In my new book, Drunk with Wonder, I talk extensively about choice. The truth is that we have an opportunity to make new choices in every moment we remember to focus on our breath, become present to the magnificent Divinity we all embody, and let go of stories and limiting beliefs that no longer serve us.
I know firsthand about the awesome power of choice, having lived much of my life under a dark cloud of fear-based stories and beliefs about myself that I had taken on when I was very young. The belief that I'm looking at today, one that truly no longer serves me (if, indeed, it ever did) is that when I'm not in the company of others I am "lonely." Lonely literally means, "affected with or causing a feeling of being alone, destitute of sympathetic or friendly companionship." I was inculcated with this definition as a small boy. Though I came from a fairly large family, including four younger brothers, I learned to measure what little self-worth I could engender by whether I had any friends, especially a "best" friend. My story said that if I was not with my best friend (assuming I had one) I was lonely, and lonely meant suffering. Suffering this way felt like an agonizing ache of longing.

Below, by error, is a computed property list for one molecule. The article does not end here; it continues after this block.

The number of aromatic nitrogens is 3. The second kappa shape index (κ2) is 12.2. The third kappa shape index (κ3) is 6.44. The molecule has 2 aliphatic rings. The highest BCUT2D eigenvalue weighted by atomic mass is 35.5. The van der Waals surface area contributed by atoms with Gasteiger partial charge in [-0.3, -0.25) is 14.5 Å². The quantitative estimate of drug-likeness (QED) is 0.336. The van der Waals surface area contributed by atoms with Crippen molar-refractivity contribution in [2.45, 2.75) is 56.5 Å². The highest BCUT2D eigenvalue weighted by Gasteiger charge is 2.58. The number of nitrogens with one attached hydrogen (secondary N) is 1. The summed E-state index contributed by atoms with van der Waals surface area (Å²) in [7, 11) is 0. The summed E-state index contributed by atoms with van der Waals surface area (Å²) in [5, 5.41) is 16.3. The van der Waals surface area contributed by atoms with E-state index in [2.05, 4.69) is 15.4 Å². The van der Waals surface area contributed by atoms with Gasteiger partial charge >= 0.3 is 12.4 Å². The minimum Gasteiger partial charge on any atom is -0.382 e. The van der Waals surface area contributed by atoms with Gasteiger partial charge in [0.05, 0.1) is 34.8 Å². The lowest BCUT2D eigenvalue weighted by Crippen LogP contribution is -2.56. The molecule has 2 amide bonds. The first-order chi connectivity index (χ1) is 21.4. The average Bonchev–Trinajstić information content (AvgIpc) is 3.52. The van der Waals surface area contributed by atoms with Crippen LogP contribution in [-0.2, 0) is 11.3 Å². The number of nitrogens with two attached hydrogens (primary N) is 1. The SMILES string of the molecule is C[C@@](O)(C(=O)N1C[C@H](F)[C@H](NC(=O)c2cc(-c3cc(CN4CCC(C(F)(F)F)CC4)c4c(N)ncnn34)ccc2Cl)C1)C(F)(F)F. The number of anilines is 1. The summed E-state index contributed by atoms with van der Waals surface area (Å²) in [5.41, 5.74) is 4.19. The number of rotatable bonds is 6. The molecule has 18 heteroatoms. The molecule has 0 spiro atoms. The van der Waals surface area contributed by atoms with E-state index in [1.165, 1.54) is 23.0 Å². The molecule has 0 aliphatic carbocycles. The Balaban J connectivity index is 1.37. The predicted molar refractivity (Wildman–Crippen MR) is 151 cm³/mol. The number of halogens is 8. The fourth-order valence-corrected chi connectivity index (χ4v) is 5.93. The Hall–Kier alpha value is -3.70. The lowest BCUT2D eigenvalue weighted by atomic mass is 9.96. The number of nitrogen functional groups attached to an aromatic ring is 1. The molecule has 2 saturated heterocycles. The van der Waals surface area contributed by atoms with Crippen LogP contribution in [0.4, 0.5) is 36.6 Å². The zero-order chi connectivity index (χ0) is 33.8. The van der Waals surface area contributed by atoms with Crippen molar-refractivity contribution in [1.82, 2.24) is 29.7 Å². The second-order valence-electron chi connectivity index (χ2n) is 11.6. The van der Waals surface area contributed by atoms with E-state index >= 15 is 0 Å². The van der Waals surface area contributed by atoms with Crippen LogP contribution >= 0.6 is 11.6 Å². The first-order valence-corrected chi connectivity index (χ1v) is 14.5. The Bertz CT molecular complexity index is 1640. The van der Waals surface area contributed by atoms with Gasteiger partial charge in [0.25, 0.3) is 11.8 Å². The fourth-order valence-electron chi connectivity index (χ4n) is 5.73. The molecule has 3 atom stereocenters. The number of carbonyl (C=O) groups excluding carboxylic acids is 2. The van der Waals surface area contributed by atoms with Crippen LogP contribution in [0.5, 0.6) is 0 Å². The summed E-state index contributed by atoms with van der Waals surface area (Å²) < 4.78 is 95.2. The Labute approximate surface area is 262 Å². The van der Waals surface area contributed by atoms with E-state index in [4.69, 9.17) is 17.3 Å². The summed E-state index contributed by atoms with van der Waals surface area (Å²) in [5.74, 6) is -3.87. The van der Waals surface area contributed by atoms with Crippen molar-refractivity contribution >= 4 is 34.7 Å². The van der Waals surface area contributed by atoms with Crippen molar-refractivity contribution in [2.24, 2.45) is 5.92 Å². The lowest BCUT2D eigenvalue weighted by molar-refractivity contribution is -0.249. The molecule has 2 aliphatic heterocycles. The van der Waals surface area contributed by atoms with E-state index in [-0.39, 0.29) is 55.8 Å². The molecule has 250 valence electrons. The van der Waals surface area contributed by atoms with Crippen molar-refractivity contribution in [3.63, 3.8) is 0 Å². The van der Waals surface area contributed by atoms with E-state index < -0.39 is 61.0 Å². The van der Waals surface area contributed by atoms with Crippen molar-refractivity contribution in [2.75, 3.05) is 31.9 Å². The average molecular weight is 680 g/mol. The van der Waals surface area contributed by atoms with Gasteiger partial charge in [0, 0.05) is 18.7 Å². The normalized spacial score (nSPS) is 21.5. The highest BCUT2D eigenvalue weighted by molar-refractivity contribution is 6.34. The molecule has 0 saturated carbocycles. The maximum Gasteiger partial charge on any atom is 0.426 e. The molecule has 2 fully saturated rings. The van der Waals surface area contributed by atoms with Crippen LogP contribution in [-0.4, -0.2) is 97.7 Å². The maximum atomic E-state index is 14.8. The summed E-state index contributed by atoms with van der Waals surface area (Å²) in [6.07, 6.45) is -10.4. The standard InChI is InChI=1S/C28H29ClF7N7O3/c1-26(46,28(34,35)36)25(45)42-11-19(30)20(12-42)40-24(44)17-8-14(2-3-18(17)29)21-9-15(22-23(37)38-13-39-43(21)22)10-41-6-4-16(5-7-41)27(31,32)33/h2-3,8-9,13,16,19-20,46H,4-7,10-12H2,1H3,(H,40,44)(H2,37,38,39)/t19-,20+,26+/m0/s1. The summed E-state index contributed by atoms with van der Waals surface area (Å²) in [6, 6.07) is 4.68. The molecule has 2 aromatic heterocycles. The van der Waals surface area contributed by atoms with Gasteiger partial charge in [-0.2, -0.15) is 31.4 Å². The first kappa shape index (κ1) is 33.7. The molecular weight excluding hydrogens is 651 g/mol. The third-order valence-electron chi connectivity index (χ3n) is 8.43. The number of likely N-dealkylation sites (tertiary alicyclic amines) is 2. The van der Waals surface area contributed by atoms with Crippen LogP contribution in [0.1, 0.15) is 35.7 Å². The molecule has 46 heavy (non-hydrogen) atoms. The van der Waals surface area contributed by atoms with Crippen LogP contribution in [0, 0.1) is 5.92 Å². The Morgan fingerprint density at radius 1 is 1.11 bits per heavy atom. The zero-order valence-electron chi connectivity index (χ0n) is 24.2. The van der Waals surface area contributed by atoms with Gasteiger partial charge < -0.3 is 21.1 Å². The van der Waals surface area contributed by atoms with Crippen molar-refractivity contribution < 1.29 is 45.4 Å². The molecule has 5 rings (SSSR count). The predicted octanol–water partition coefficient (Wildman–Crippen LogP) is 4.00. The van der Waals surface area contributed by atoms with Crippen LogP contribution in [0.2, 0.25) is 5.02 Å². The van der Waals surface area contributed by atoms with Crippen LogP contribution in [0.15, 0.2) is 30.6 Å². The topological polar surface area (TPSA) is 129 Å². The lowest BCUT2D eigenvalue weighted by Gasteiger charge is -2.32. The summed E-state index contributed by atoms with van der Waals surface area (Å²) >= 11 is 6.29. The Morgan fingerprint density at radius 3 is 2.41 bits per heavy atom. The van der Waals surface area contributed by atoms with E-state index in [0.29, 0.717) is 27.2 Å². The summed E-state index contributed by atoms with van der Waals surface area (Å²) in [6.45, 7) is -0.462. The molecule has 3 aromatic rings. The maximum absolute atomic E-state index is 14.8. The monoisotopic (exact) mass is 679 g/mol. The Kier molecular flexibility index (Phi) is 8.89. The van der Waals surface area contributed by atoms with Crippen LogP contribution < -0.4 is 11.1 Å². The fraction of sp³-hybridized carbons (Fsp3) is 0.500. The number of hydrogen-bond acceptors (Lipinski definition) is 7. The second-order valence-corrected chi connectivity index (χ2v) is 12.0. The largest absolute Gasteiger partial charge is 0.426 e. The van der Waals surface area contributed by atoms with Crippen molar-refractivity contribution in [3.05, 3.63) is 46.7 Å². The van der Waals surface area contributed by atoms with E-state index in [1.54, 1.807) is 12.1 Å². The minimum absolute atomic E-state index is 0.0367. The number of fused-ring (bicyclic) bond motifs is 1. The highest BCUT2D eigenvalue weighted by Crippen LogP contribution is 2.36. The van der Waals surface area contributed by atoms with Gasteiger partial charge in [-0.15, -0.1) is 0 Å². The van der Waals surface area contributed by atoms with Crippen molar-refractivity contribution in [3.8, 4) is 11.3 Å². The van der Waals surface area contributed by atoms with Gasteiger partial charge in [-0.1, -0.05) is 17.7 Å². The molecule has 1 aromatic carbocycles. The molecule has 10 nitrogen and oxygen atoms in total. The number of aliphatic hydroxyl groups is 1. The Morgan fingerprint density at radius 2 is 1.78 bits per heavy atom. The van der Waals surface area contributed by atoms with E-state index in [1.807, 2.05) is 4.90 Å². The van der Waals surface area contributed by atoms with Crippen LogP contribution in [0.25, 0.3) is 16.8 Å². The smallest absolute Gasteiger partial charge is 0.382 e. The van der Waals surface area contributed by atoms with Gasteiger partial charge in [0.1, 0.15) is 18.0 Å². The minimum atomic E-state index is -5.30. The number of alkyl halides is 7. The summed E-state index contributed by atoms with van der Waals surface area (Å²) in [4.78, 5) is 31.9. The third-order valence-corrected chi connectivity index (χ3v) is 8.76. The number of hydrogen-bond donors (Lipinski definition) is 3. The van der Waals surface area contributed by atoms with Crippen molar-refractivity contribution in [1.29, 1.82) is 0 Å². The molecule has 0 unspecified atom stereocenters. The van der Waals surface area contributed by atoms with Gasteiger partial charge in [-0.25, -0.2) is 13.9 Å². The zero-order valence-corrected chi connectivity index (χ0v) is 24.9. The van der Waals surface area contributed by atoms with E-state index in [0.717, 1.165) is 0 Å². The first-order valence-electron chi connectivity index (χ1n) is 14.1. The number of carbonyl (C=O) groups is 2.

50 years later, I still remember Gary Headberg, my best friend from the 1st through 3rd grades. I treasured that friendship, and it broke my heart when we moved away to the suburbs when I was nine. I took a while to find another best friend, and until I did I often felt miserable. Steve Randles, the friend I eventually made, remains one of my dearest friends to this day. One of the gifts Steve and my other friends have given me is to deeply value unconditional friendship. My friends are deeply important to me. And my very bestest friend in the whole world turns out to be my beloved JoAnn, who I am profoundly Blessed to have as my lover and wife as well as my dearest friend.
How does all this relate to feeling lonely? Well, JoAnn has been in San Diego helping her mother Lucy deal with some lingering health issues. After being gone almost a week in late October on the same mission, JoAnn found it necessary to return a week ago. During her first absence, I got triggered into my old story that made being alone mean that I needed to suffer. Suffer I did, big time. It was not pleasant, to say the least. I chose to isolate, then feel sorry for myself (poor me!) and our time apart felt endless and boring. I was so grateful when we reunited!
It seemed as though we had barely gotten back together when JoAnn realized that she needed to return and help her mother some more. My initial reaction was, as you might imagine, something like "oh no!" This time, though, I made a conscious choice to be present with my feelings. I remembered that I could choose what I made JoAnn's absence mean. I could choose to create more suffering for myself, but I had just done that, and it wasn't much fun. I decided to choose love, to remember that I am enough even when I'm alone, and that suffering is a choice. Yes, of course I miss my sweetie. But I've had, and continue to have, an amazing, full, high-spirited week. I created this amazing week with my choice not to turn the "isness" of being alone into my old story of suffering from loneliness. Suffering is a choice. It's optional! I urge you to choose love instead. You'll be glad you did.